Mike Uremovich

What are you – down relative to last year you're talking about?

David Campbell – Thompson, Davis & Co.

Yes.

Mike Uremovich

Remember that the incentive plan is based upon goals and objectives that are established early in the year and for the entire year when we publish them. They are not established quarterly. And last year we had several unusual items in the fourth quarter that drove us to the – I recall, something like $0.60 level or something --

David Campbell – Thompson, Davis & Co.

Right.

Mike Uremovich

in that range. And we knew when we put the plan together, the incentive plan together, it would not occur in 2008. So, as far as we're concerned, our profit performance right now is on the track that we have established. And if the bonuses aren't earned based upon what was provided in the earlier disclosures, they will be paid.

David Campbell – Thompson, Davis & Co.

Okay. Thank you.

Operator

Thank you, sir. Please continue. There are no more questions.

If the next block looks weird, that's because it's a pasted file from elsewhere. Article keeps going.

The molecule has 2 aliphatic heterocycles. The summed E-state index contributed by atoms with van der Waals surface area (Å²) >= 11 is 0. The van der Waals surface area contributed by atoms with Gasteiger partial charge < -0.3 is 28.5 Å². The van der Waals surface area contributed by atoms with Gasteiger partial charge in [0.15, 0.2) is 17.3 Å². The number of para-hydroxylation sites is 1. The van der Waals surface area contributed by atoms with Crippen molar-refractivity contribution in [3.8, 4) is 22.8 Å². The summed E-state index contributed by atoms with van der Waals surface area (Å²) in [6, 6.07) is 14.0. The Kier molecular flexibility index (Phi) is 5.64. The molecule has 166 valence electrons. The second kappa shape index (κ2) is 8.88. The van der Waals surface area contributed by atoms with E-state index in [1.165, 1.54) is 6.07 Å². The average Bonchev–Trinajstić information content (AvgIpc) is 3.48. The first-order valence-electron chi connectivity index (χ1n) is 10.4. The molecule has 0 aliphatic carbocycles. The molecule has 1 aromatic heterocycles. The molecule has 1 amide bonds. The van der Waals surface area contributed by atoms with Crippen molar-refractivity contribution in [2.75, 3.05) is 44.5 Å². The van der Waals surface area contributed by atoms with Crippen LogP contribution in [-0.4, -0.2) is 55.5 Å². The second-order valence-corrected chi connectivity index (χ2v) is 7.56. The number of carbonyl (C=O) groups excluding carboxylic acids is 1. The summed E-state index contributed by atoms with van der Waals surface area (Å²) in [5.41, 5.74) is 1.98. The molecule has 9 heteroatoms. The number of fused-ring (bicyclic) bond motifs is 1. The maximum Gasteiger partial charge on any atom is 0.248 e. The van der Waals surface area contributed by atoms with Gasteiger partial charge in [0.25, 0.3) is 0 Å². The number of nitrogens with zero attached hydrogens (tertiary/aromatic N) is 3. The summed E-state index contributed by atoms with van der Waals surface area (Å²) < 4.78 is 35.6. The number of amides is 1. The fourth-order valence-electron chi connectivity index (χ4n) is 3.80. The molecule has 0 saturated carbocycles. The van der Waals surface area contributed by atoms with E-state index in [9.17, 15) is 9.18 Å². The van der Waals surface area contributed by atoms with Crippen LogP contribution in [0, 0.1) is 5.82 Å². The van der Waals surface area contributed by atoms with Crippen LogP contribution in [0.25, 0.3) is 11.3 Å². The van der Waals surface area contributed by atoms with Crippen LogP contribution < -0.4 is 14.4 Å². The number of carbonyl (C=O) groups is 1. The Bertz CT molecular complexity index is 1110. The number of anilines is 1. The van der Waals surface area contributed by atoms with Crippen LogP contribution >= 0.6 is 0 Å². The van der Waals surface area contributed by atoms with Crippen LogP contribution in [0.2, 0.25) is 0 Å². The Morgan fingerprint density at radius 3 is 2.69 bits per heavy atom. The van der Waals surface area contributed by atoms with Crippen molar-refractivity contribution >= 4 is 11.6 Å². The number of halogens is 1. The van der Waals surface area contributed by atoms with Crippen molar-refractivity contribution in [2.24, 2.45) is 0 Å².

Mike Uremovich

Okay. I want to thank everybody again for joining us. If any of you have a clear crystal ball and might be willing to tell me where to invest or how to do some of these things I would certainly be pleased to hear it. And – but, again, thank you for joining us. And you can feel free to call either Brian or myself, even Mr. Yarberry, I suppose, if – over the next 30 days or so if you like.

But, again, I want to express our appreciation to Larry, and I know all of you will join me in wishing him a very happy retirement. Thank you very much.

Operator

Ladies and gentlemen, this conference will be available for replay after 6 p.m. Central Time today through midnight November 28. You may access the AT&T Teleconference replay system at any time by dialing 1-800-475-6701 and entering the access code 960465. International participants dial 320-365-3844. Those numbers again are 1-800-475-6701 and 320-365-3844, access code 960465. That does conclude our conference for today. Thank you for your participation and for using AT&T Executive Teleconference. You may now disconnect.